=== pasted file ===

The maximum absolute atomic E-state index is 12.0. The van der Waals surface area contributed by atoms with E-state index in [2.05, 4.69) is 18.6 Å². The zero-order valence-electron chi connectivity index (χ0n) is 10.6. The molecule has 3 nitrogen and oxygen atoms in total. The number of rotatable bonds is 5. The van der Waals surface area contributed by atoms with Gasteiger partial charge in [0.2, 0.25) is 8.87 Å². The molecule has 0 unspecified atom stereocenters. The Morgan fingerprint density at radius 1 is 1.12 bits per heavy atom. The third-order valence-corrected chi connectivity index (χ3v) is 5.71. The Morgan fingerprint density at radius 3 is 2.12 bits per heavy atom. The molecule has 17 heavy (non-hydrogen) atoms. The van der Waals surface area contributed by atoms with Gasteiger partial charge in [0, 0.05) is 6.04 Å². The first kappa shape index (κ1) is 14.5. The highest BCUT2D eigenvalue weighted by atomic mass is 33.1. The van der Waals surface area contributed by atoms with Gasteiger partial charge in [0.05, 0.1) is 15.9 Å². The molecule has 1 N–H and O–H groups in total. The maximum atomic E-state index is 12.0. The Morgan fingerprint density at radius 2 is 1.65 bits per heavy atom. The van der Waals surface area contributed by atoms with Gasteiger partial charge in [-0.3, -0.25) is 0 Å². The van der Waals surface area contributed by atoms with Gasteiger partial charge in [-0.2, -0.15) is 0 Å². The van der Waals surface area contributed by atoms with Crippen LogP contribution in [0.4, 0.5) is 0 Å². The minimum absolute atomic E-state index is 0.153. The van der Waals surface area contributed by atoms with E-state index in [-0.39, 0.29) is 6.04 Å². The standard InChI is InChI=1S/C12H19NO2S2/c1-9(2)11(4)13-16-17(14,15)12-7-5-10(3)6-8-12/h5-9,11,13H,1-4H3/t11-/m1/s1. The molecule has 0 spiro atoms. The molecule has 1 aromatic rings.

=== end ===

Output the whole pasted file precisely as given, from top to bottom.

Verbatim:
The maximum absolute atomic E-state index is 12.0. The van der Waals surface area contributed by atoms with E-state index in [2.05, 4.69) is 18.6 Å². The zero-order valence-electron chi connectivity index (χ0n) is 10.6. The molecule has 3 nitrogen and oxygen atoms in total. The number of rotatable bonds is 5. The van der Waals surface area contributed by atoms with Gasteiger partial charge in [0.2, 0.25) is 8.87 Å². The molecule has 0 unspecified atom stereocenters. The Morgan fingerprint density at radius 1 is 1.12 bits per heavy atom. The third-order valence-corrected chi connectivity index (χ3v) is 5.71. The Morgan fingerprint density at radius 3 is 2.12 bits per heavy atom. The molecule has 17 heavy (non-hydrogen) atoms. The van der Waals surface area contributed by atoms with Gasteiger partial charge in [0, 0.05) is 6.04 Å². The first kappa shape index (κ1) is 14.5. The highest BCUT2D eigenvalue weighted by atomic mass is 33.1. The van der Waals surface area contributed by atoms with Gasteiger partial charge in [0.05, 0.1) is 15.9 Å². The molecule has 1 N–H and O–H groups in total. The maximum atomic E-state index is 12.0. The Morgan fingerprint density at radius 2 is 1.65 bits per heavy atom. The van der Waals surface area contributed by atoms with Gasteiger partial charge in [-0.3, -0.25) is 0 Å². The van der Waals surface area contributed by atoms with Gasteiger partial charge in [-0.2, -0.15) is 0 Å². The van der Waals surface area contributed by atoms with Crippen LogP contribution in [0.4, 0.5) is 0 Å². The minimum absolute atomic E-state index is 0.153. The van der Waals surface area contributed by atoms with E-state index in [-0.39, 0.29) is 6.04 Å². The standard InChI is InChI=1S/C12H19NO2S2/c1-9(2)11(4)13-16-17(14,15)12-7-5-10(3)6-8-12/h5-9,11,13H,1-4H3/t11-/m1/s1. The molecule has 0 spiro atoms. The molecule has 1 aromatic rings.